Warm Heart Wednesday sponsored by Ms. Jenny at Jenny Matlock..."off on my tangent." This is where we share what has warmed our hearts. For a list of this week's participants head over to Jenny's blog.
I know this looks like an ordinary plant, but there's a story behind it.
Schefflera plant. It was sometime in the mid 1970's. In 1981 my husband accepted a job in Bartlesville, Oklahoma. Before we moved my parents drove down to Virginia Beach from New Jersey to see us before we left. Our furniture was going to be put into storage for a while and we really didn't have room in the car to transport any large plants. So, I offered my Schefflera plant to my mother and my parents drove it back to New Jersey where it continued to live for many years.
In 2001 my Mom died and Dad assured me that he would continue to water the plants. He did continue to water them, but after a while they weren't looking too well. He was probably over watering a bit. Around 2004 I realized that the Schefflera plant might not make it. On a trip to New Jersey I decided to cut off a few leaves and bring them home with me to root. I didn't know if that was even possible, but I thought I'd give it a try. I put the leaves in a Zip Lock bag with a little water and flew home to Texas.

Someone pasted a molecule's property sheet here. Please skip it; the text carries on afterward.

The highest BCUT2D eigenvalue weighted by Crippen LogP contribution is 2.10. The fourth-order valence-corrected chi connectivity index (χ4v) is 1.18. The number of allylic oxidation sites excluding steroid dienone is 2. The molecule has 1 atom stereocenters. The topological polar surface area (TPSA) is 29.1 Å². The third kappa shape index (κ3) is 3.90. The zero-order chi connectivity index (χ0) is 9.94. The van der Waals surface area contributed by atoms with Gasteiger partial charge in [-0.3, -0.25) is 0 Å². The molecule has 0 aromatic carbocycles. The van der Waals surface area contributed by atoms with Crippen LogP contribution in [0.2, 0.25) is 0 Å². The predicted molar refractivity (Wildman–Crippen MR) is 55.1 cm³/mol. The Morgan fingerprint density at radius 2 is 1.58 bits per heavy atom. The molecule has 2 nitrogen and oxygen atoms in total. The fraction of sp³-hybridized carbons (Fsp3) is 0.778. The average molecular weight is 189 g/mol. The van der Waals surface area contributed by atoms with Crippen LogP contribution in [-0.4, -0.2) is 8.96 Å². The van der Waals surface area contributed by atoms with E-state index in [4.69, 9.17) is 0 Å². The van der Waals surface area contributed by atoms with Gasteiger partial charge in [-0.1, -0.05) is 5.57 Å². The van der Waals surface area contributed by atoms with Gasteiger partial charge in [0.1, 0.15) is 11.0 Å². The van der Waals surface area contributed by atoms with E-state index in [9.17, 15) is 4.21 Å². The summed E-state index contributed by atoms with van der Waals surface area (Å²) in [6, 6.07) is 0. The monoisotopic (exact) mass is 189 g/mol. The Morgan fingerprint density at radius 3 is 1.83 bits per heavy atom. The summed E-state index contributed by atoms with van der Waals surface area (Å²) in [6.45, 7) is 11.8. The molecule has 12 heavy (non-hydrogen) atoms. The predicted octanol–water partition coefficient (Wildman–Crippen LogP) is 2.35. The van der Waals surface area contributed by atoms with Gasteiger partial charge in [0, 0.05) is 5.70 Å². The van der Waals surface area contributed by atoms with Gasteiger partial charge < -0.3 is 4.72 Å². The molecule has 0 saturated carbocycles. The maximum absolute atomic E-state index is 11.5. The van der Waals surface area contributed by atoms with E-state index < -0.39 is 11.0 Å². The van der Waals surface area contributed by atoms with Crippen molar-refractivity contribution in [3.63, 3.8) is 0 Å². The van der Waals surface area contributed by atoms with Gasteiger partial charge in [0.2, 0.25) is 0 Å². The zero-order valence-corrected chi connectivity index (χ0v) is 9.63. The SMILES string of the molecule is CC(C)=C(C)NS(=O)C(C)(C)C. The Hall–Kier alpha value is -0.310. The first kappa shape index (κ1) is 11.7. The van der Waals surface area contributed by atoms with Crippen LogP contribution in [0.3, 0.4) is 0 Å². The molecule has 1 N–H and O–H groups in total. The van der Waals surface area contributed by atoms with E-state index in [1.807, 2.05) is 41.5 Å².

When I got home I dipped the stems in rooting hormone and planted them in a pot. All except one died. The one that lived never looked too healthy and never got taller or grew any more leaves. A year later I decided it might be root bound and I should probably repot it. When I went to repot it I discovered that it had never grown any roots. The stem had just been sitting in the damp potting soil all that time. It never grew, but it never died either. I decided to give it another shot and dipped the stem in the rooting hormone again and replanted it. This time it worked! The plant started to grow.
You guessed it. That's the plant today. It's been repotted many times. When it gets too tall I clip it back. Most of the year it lives in the backyard because we have a pretty mild climate here and plants love the humidity. If they predict a frost I drag it into the garage. I won't let it die. This plant has a bit of a family history that warms my heart every time I see it.
When my Dad moved to Texas in 2006 one of his neighbors took the original plant. I have no idea if that one is alive today, but I know a piece of it is still alive in Texas.
Now head over to Jenny's blog for a list of Warm Heart Wednesday participants. Thanks for visiting...